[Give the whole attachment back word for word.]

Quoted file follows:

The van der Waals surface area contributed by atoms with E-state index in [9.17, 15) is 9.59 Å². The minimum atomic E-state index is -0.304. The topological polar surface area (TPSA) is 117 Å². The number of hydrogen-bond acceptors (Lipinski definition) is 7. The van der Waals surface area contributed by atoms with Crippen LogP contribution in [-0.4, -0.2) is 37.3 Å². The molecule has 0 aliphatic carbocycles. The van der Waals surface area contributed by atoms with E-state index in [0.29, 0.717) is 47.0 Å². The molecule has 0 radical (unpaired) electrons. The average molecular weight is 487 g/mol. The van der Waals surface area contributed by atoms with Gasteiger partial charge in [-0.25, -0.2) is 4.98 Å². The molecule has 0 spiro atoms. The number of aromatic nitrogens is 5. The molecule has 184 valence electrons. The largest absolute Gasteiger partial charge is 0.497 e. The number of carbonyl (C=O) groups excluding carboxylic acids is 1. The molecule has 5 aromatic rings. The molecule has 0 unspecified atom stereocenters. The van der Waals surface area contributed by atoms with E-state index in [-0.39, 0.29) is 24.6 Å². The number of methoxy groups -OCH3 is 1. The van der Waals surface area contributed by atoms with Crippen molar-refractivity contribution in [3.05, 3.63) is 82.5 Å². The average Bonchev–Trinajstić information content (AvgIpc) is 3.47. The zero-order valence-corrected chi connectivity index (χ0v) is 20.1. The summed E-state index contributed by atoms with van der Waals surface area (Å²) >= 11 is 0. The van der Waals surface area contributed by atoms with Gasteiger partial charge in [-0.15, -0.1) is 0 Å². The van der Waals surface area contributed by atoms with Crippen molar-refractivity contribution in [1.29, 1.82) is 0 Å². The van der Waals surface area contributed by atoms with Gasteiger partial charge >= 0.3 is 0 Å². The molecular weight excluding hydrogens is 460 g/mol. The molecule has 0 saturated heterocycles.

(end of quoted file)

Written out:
The van der Waals surface area contributed by atoms with E-state index in [9.17, 15) is 9.59 Å². The minimum atomic E-state index is -0.304. The topological polar surface area (TPSA) is 117 Å². The number of hydrogen-bond acceptors (Lipinski definition) is 7. The van der Waals surface area contributed by atoms with Crippen LogP contribution in [-0.4, -0.2) is 37.3 Å². The molecule has 0 aliphatic carbocycles. The van der Waals surface area contributed by atoms with E-state index in [0.29, 0.717) is 47.0 Å². The molecule has 0 radical (unpaired) electrons. The average molecular weight is 487 g/mol. The van der Waals surface area contributed by atoms with Gasteiger partial charge in [-0.25, -0.2) is 4.98 Å². The molecule has 0 spiro atoms. The number of aromatic nitrogens is 5. The molecule has 184 valence electrons. The largest absolute Gasteiger partial charge is 0.497 e. The number of carbonyl (C=O) groups excluding carboxylic acids is 1. The molecule has 5 aromatic rings. The molecule has 0 unspecified atom stereocenters. The van der Waals surface area contributed by atoms with E-state index in [-0.39, 0.29) is 24.6 Å². The number of methoxy groups -OCH3 is 1. The van der Waals surface area contributed by atoms with Crippen molar-refractivity contribution in [3.05, 3.63) is 82.5 Å². The average Bonchev–Trinajstić information content (AvgIpc) is 3.47. The zero-order valence-corrected chi connectivity index (χ0v) is 20.1. The summed E-state index contributed by atoms with van der Waals surface area (Å²) >= 11 is 0. The van der Waals surface area contributed by atoms with Gasteiger partial charge in [-0.15, -0.1) is 0 Å². The van der Waals surface area contributed by atoms with Crippen molar-refractivity contribution in [1.29, 1.82) is 0 Å². The van der Waals surface area contributed by atoms with Gasteiger partial charge >= 0.3 is 0 Å². The molecular weight excluding hydrogens is 460 g/mol. The molecule has 0 saturated heterocycles.